This was part of Algebraic Statistics for Ecological and Biological Systems

Inferring the tree-like parts of a species network under the coalescent

John Rhodes, University of Alaska Fairbanks

Monday, October 9, 2023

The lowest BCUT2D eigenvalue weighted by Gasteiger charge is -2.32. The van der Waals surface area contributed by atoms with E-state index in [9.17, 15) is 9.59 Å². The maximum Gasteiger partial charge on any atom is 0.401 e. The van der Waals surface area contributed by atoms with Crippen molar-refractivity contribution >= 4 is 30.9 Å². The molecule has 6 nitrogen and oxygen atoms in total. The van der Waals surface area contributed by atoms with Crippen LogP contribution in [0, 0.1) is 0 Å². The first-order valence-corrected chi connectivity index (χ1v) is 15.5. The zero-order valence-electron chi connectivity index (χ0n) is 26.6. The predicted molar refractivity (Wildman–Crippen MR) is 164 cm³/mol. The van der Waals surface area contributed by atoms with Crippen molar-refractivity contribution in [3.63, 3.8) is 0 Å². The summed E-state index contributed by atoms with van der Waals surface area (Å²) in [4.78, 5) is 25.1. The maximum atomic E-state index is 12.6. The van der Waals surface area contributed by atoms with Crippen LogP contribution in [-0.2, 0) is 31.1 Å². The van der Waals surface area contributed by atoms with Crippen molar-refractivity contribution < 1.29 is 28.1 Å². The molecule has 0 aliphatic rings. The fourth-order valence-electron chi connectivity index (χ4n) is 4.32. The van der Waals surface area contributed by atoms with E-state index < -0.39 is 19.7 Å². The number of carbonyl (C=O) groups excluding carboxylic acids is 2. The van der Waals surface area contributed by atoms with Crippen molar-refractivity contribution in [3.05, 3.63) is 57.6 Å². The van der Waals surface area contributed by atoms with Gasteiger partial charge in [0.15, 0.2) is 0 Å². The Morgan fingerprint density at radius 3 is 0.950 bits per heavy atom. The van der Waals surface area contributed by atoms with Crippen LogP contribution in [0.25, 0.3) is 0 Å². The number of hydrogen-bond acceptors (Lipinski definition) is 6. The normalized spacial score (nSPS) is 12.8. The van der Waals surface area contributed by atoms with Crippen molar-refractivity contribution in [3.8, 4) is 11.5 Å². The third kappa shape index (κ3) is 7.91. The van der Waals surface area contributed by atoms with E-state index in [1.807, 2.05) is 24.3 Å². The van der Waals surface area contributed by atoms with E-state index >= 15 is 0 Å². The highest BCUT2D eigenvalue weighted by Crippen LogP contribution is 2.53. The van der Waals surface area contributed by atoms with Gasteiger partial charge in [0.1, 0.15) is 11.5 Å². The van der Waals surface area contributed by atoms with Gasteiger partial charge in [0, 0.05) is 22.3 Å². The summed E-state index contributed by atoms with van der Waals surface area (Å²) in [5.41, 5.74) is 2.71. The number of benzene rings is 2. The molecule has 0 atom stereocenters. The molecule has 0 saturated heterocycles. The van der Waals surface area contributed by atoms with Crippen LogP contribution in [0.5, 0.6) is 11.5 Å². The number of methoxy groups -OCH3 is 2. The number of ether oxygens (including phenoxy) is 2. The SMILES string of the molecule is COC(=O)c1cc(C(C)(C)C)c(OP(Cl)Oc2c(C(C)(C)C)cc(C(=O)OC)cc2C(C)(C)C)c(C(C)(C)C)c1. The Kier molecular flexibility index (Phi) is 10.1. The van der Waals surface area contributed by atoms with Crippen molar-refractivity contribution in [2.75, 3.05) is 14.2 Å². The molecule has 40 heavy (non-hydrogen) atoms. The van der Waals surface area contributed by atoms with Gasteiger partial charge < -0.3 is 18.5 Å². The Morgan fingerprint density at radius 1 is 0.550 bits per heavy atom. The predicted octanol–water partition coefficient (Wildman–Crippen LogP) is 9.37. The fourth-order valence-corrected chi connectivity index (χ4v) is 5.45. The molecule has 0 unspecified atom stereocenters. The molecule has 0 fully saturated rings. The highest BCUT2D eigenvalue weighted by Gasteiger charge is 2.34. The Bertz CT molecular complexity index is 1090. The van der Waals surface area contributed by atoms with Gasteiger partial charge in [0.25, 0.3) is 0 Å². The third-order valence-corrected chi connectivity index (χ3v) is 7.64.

Abstract: If the evolutionary history of a collection of organisms involves hybridization or gene flow, a network is needed for its graphical depiction. Inferring such a network from biological data, however, is a demanding problem, both practically and theoretically. The size of network space, the size of genomic data sets, the confounding signal arising from incomplete lineage sorting, and the poorly understood identifiability properties of the Network Multispecies Coalescent (NMSC) model all cause difficulties. Bayesian inference has been effective only on tiny problems. Current tractable methods have adopted pseudolikelihood applied to subnetwork summary statistics, or inference of small subnetworks combined with combinatorial network building. Generally these methods also assume simple network structure, such as level-1-ness, that may be hard to justify biologically. This talk describes recent results on identifiability of the `Tree of Blobs' of a species network (in which all biconnected components of the network are collapsed to nodes), as well as an algorithm for its inference. No assumption on network structure is needed, and regardless of whether the internal structure of the blobs is identifiable the estimate of the tree of blobs is consistent under the NMSC.